Thursday, January 15, 2009

SANS lists top 25 computer software errors

When developing entrepreneurial software the temptation is always to go directly from proof of concept or demo code to production. Customers want your application, and are excited about your product, you still don't have the $$ needed to really make it scalable and secure - but growth of customer base looms. After viewing the havoc that can be wreaked by a problem as simple as not allowing brute force attacks on a social networking site (Twitter and Obama's account) it is a good cautionary tale for any entrepreneur. The transition from proof of concept or demo must be planned in advance. Software should be evaluated for risk and the risk mitigated before widespread growth and acceptance of the product.

SANS recently released a list of the top 25 mistakes programmers make when creating software. Read it over. Is your proof of concept or demo software tested against these rigorous standards? If not, have you budgetted the dollars needed BEFORE you go into full production to evaluate and if necessary amend your code to take these issues into account? If not you might have some 'splainin' to do as Ricky Ricardo would put it when your customer's private information is compromised.

Monday, January 5, 2009

Defining a simple interface

In our last article we talked about the process for determining the importance of features in a new agile software project. One of the most important features of any website, which is a "general" feature rather than a specific one, is creating an easy to use, yet powerful user interface. This is doubly important in developing web software since complexity on the user-interface side typically requires more coding and development than complexity on a dedicated application (due to working with multiple browsers). If your application becomes too complex it could force you into a front end development interface such as Flash or Silverlight due to the limitations of a browser based system. To retain the best cross-browser compatibility sticking with AJAX/Javascript/CSS/DHTML/HTML is the best solution.

In our last exercise we identified 85 new features to potentially be added to the product and gave them a subjective ranking based on making binary choices. How do we keep the product from falling over under the weight of so many features? How do we maintain the idea of a simple interface without sacrificing important capabilities?

One way to do this is to apply a subjective score to each feature for whether it ADDS COMPLEXITY (from a user or administrator's point of view) or whether it SIMPLIFIES the user interface. This should be pretty easy - if there are more buttons on the screen, user interface elements to learn, or processes to train someone on - then it ADDS complexity. If on the other hand it eliminates or streamlines processes, removes administrative burden, or simplifies already complex tasks - it REMOVES complexity. Remember here that we're not yet considering whether it adds CODE COMPLEXITY, we're only considering user interface complexity. This is a simple binary choice, and in most cases won't require a lot of discussion.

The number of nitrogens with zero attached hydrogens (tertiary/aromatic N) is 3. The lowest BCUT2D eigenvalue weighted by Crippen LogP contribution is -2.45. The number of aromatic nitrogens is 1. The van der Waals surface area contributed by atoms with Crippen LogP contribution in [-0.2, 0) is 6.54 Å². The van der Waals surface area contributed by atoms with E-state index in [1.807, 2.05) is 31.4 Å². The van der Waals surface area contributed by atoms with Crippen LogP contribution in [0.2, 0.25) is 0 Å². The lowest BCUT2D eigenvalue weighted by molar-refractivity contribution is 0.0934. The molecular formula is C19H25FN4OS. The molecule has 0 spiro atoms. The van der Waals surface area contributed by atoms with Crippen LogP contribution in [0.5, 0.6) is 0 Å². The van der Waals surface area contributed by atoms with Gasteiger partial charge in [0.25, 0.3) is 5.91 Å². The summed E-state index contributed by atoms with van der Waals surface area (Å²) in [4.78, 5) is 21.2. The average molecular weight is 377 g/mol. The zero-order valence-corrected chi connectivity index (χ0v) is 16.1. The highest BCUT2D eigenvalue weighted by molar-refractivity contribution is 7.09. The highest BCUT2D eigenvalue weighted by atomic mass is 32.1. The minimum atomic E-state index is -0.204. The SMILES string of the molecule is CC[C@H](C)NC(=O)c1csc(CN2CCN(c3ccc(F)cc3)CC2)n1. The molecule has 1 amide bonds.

Let's say for instance that our current user interface requires a user to upload a graphic to the website for inclusion in a post, using the traditional "browse and upload" methodology, and that one of our suggested features (never mind code complexity yet) is to allow users to drag-and-drop a graphic onto a particular spot on the website and handle the upload itself - requiring no directory browsing to accomplish. Does this add or remove complexity (from a user point of view)?

That one's pretty easy - it removes complexity. We're replacing 5 steps (press browse, find a directory on your hard drive, select a file, click upload, link file into current content) into 2 steps (open directory and find file, drag and drop onto content where you want it positioned).

Let's look at an example that increases complexity. Say you want to allow users to chat while posting a blog entry, and to record that chat as a link to the blog. That increases complexity. You need an entirely new user interface for storing and displaying the chat itself, presence indicators to indicate who is available for chat, a way to link chats to blog entries, and a way to initiate and terminate chat sessions - all new administrator or user interfaces. This feature adds complexity (from a user point of view).

We're not really making a judgement at this point whether the complexity added is worth the perceived benefit - we're just determining whether it adds or removes complexity from a user's point of view. So for each weighted item on our list we add a column and record a zerp "0" if it simplifies complexity and a one (1) if it adds complexity. We can later add a weight to the "1" records if we want, or score the amount of added complexity on a sliding scale (1-5 where one might represent a single new button, and 5 would represent an entirely new interface and administrative burden). These are flash, subjective evaluations, and are done based on putting yourself in the end-user's role.

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